A significant solar flare exploded from the sun on October 28, according to a NASA report, prompting a “strong geomagnetic storm watch”. The flare pointed out in a video, was an X-1 flare – the strongest classification.
The Sun emitted a significant solar flare peaking at 11:35 a.m. EDT on October 28. NASA’s Solar Dynamics Observatory, which watches the Sun constantly, captured an image of the event.
NASA also predicted major impact of a geomagnetic storm from huge solar flares likely over Americas on October 31 and November 1 where global internet is based. The storm is being called equivalent to the Carrington Event in 1859 when a geomagnetic storm wrecked telegraph communications for days.
“This imagery captured by NASA’s Solar Dynamics Observatory covers a busy few days of activity between Oct. 25-28 that ended with a significant solar flare. From late afternoon Oct. 25 through mid-morning Oct. 26, an active region on the left limb of the Sun flickered with a series of small flares and petal-like eruptions of solar material,” wrote NASA Goddard.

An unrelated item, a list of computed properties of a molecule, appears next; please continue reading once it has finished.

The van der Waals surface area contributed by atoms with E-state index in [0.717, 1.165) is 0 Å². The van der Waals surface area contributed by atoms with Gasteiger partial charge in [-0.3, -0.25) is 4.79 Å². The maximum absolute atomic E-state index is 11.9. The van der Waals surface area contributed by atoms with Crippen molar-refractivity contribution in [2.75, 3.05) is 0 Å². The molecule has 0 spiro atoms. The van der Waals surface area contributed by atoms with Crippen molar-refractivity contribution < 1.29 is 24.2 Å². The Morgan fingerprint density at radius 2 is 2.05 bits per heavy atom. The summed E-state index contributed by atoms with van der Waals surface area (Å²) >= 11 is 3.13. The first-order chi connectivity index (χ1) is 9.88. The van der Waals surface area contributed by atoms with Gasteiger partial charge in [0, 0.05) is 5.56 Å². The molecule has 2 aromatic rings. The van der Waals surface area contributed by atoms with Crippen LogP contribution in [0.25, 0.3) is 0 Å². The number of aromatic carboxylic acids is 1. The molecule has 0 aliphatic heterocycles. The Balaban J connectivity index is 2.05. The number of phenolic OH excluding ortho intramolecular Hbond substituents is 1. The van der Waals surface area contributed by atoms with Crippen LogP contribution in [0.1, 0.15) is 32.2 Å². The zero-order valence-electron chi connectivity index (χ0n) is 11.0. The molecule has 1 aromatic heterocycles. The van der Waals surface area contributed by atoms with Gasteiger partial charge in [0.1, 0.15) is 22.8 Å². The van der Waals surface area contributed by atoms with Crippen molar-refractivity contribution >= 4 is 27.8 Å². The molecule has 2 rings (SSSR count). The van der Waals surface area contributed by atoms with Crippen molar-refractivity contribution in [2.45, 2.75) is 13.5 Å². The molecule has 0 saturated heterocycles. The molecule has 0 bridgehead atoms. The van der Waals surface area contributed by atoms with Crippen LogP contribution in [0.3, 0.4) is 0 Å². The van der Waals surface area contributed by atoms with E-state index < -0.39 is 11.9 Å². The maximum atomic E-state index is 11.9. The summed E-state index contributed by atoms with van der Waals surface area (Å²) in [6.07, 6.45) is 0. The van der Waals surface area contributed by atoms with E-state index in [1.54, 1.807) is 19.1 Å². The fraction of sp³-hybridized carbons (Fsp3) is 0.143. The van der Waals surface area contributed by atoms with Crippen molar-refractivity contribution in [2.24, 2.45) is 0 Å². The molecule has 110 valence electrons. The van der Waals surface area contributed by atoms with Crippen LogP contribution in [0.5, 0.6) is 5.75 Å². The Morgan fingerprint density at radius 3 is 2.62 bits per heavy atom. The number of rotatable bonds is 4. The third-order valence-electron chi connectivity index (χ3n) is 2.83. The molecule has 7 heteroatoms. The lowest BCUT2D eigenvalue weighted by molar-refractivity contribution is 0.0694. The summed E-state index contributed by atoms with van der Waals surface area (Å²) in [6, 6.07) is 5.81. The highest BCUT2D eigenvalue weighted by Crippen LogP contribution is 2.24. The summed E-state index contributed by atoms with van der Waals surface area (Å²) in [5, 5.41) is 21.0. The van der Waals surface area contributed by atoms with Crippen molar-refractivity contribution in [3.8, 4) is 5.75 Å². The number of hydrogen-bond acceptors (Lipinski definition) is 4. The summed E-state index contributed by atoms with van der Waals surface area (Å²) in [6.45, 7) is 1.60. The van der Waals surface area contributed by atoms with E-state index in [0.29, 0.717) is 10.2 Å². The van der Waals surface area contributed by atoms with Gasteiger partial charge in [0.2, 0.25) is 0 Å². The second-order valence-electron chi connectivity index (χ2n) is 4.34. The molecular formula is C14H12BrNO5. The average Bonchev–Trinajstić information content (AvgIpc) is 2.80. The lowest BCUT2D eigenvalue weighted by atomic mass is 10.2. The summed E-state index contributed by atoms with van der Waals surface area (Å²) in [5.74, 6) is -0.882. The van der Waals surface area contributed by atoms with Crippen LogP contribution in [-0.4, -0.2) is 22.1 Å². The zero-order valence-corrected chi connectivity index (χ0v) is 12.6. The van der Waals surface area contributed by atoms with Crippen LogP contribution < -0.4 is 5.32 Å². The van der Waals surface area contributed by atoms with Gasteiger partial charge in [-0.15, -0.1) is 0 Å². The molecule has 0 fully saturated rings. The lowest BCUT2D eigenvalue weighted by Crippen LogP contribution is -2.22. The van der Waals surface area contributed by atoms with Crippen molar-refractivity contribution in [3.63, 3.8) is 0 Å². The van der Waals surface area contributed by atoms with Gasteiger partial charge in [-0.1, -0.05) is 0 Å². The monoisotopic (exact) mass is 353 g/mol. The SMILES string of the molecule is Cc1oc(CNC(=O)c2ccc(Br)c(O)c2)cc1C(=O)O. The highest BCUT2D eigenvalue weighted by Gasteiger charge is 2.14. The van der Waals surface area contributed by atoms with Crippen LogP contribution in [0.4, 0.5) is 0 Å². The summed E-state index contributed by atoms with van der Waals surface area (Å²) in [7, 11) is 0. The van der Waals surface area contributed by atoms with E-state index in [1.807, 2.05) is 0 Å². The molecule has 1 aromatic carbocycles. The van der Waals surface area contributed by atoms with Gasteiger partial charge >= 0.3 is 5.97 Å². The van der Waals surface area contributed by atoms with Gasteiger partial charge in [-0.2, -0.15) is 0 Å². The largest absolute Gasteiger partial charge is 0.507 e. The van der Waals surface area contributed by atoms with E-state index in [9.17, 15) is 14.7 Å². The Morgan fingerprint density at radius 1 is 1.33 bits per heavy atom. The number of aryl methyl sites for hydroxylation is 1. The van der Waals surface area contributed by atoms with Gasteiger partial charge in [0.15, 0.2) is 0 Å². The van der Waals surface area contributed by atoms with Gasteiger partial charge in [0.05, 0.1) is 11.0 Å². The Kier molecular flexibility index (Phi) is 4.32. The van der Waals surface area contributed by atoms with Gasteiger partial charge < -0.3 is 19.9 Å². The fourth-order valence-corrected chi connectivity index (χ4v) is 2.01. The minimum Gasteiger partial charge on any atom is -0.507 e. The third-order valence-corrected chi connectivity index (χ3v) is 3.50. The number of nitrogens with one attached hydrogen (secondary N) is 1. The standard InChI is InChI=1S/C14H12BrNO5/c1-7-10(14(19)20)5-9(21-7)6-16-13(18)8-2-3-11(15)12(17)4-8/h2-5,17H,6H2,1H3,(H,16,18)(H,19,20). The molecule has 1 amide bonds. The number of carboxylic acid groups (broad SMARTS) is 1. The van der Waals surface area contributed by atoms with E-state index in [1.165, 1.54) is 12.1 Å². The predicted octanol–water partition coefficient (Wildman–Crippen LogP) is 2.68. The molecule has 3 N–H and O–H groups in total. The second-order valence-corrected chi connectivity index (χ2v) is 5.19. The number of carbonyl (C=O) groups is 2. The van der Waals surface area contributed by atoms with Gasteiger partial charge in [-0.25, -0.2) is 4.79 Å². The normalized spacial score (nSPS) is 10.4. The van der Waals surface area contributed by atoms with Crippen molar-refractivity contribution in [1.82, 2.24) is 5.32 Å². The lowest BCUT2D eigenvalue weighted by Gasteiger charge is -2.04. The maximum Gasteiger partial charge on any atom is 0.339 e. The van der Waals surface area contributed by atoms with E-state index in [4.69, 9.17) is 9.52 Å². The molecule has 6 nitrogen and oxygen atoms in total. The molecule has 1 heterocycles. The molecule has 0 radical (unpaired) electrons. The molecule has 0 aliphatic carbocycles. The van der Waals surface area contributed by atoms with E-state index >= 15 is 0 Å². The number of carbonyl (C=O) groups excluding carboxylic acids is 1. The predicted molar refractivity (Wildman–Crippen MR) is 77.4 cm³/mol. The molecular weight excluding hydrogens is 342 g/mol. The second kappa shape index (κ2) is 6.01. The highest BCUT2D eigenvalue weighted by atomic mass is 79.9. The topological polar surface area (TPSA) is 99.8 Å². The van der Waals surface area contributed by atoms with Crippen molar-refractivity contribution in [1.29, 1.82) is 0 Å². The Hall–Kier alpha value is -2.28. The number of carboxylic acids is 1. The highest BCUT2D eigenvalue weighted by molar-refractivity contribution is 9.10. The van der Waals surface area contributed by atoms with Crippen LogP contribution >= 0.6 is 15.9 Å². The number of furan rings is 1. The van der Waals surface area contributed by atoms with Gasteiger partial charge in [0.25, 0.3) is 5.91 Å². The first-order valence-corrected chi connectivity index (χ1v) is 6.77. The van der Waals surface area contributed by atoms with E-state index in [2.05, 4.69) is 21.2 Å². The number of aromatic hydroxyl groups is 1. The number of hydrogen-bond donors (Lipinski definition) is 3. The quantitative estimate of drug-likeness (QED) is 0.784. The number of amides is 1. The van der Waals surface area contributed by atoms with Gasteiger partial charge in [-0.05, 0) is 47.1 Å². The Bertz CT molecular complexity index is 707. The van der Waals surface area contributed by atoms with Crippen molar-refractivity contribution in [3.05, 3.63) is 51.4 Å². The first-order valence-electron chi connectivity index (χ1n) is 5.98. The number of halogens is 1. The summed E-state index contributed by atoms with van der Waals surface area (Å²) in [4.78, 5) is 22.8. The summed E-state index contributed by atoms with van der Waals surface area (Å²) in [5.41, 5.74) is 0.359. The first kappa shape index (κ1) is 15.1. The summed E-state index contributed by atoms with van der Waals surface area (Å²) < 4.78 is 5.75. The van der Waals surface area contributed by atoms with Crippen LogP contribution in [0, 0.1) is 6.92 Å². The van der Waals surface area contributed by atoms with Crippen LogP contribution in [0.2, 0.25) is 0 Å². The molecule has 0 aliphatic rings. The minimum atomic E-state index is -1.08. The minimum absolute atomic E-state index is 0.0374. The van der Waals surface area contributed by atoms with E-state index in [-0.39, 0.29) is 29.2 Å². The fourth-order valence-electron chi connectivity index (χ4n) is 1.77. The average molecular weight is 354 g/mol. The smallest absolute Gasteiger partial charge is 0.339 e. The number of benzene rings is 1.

“Meanwhile, the Sun was sporting more active regions at its lower center, directly facing Earth. On Oct. 28, the biggest of these released a significant flare, which peaked at 11:35 a.m. EDT. Solar flares are powerful bursts of radiation. Harmful radiation from a flare cannot pass through Earth’s atmosphere to physically affect humans on the ground, however — when intense enough — they can disturb the atmosphere in the layer where GPS and communications signals travel,” the caption for the video read.
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